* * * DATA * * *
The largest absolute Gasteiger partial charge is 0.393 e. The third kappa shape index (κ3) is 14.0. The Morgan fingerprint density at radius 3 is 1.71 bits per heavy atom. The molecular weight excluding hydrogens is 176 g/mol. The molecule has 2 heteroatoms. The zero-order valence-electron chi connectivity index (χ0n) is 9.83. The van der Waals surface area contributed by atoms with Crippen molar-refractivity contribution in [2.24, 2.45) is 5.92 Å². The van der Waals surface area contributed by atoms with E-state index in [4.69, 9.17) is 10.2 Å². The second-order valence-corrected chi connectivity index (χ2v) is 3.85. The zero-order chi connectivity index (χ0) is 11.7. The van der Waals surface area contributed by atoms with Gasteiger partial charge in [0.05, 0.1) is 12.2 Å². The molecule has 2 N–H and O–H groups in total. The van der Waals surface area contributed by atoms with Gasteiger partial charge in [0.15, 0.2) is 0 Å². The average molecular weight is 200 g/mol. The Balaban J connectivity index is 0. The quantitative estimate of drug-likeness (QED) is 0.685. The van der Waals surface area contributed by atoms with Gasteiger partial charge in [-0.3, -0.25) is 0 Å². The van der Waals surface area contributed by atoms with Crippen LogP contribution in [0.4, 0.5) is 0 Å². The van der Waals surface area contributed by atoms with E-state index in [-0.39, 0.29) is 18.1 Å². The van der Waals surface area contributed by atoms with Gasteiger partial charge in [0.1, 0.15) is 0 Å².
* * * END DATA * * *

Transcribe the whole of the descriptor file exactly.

The largest absolute Gasteiger partial charge is 0.393 e. The third kappa shape index (κ3) is 14.0. The Morgan fingerprint density at radius 3 is 1.71 bits per heavy atom. The molecular weight excluding hydrogens is 176 g/mol. The molecule has 2 heteroatoms. The zero-order valence-electron chi connectivity index (χ0n) is 9.83. The van der Waals surface area contributed by atoms with Crippen molar-refractivity contribution in [2.24, 2.45) is 5.92 Å². The van der Waals surface area contributed by atoms with E-state index in [4.69, 9.17) is 10.2 Å². The second-order valence-corrected chi connectivity index (χ2v) is 3.85. The zero-order chi connectivity index (χ0) is 11.7. The van der Waals surface area contributed by atoms with Gasteiger partial charge in [0.05, 0.1) is 12.2 Å². The molecule has 2 N–H and O–H groups in total. The van der Waals surface area contributed by atoms with Gasteiger partial charge in [0.15, 0.2) is 0 Å². The average molecular weight is 200 g/mol. The Balaban J connectivity index is 0. The quantitative estimate of drug-likeness (QED) is 0.685. The van der Waals surface area contributed by atoms with Gasteiger partial charge in [-0.3, -0.25) is 0 Å². The van der Waals surface area contributed by atoms with Crippen LogP contribution in [0.4, 0.5) is 0 Å². The van der Waals surface area contributed by atoms with E-state index in [-0.39, 0.29) is 18.1 Å². The van der Waals surface area contributed by atoms with Gasteiger partial charge in [0.1, 0.15) is 0 Å².